Last night I was at a singles event where a relationship expert presented techniques on how to flirt. And then we were turned loose to flirt.
– All introverts just shrieked in horror. –
I know because I pick up the introvert frequency. While I’ve trained myself to be a fairly gutsy and outgoing lady, I had to build this atop an introvert core. It burns at my center like a second heart or something, and probably always will, so that I’ve had to actively choose to override my natural response to socializing in order to expand my life.
So I simultaneously groaned and smiled at the challenge of this whole get-your-flirt-on adventure. After all, as part two of the evening ensued, our minds were swimming with new ideas but at the same time every approach she talked about was somehow off limits, you know?! I mean, how do you perform the magic trick in all seriousness for people who know its mechanics? The whimsical fun of it is gone or something.
But you know what, it was fine. We were all in the same boat and as it turned out, the presentation gave us a ton to talk about with each other. So, you know, whatever works.
Anyway, true to form…this morning, when I should be mentally assimilating these techniques as a gal on the prowl, I became distracted by how my experience applies to being a writer. As follows.
Daring to Squirm
The relationship expert asked for a role playing guinea pig. As I watched this guy make his way down the aisle, I wondered if he was for real. I mean, we had each ventured out on a Sunday night when we’d probably rather finish winding down so we could face Monday, made ourselves presentable, drove across town, and faced what to most of us is a chomping void in our existence. So to then risk alienating all the prospects you did all that for was definitely brave of this guy.
He was up there for most of the hour so he was thrown into tons of tricky situations and under the microscope of our beady eyes. It seemed to me that all this was understandably uncomfortable for him at times, but he carried it off with confident vulnerability–which is a fascinating combination, right?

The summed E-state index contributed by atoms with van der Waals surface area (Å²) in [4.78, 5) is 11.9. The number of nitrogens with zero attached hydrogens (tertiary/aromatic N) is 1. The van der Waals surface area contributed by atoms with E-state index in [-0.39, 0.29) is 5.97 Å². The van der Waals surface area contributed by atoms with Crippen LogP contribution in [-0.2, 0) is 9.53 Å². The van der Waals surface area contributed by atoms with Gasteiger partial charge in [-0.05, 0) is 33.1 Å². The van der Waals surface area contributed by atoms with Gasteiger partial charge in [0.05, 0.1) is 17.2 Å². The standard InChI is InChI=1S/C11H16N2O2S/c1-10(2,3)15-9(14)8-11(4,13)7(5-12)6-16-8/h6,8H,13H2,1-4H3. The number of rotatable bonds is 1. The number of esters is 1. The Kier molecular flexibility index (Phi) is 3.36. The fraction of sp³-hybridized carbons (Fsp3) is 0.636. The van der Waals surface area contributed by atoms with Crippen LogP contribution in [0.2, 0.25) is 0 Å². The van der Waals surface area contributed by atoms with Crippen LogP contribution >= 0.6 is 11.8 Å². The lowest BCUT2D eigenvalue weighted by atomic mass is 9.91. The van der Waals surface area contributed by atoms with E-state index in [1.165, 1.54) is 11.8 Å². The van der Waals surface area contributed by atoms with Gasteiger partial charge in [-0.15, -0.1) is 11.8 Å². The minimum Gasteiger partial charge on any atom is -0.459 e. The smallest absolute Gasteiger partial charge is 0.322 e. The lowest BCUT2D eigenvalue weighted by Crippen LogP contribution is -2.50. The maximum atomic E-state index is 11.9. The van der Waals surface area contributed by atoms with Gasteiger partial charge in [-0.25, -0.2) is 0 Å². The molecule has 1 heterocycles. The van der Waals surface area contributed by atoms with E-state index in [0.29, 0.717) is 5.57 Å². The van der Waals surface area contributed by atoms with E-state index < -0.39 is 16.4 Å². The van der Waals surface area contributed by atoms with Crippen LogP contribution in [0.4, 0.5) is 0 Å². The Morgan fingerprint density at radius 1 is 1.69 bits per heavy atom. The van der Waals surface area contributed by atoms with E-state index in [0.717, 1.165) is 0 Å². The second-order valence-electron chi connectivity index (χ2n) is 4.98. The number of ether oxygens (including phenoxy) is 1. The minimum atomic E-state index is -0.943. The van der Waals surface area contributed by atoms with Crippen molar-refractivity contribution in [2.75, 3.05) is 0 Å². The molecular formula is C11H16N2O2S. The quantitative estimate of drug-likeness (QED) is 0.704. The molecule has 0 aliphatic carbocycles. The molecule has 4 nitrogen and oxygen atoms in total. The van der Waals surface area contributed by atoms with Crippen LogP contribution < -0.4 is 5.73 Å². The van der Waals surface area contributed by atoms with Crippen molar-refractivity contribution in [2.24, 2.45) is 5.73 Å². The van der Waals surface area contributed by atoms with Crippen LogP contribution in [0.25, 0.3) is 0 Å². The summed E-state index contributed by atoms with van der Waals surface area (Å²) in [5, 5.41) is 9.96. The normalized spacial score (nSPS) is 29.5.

Afterward, I introduced myself and was speaking with him, and he confirmed how nervous he was even though he did have a background of being in front of audiences.
Allowing the Alien
This morning, I decided I would like to channel his example of having the courage to squirm, to endure discomfort and imminent embarrassment, in order to gain something. One does not have to writhe. One can squirm with aplomb like this guy did.
I love this image my mom sketched of me when I was a teenager. I told her I felt like an alien at school or something and she took my pain as artistic inspiration. It was consoling, though. For me, it’s a statement that it’s okay to be alien. Embracing those parts of you makes you strong and more interesting.
As writers, we have experience in what we are doing, yet daily (hourly?!) we face small or large tasks which ask us to put ourselves in the bog of not knowing what on earth we are doing, from a technique standpoint.
Also, this reminded me of writing because writing is a kind of delayed performance. So becoming better at writing means performing your stuff, putting it out there even when you’re not a pro at every aspect of it, and then learning from it. This takes balance because we can’t just be carelessly sloppy and put unpolished writing out on some major stage. But we can put it out on smaller stages, more often. That’s something I want to get more into.
Using Pressure as a Lever
Of all the people listening to the presentation, this new friend of mine had to have been the person who got the most out of it. He was the one pushing himself against that goopy barrier while the rest of us were watching. In various degrees of horror. 😉
I found myself wondering at the lever pressure can be. We have to be careful with pressure, that we don’t overdo it. But I wondered, how can I experiment with pressure when it comes to pushing myself as a writer? I’ll be exploring that in next week’s post.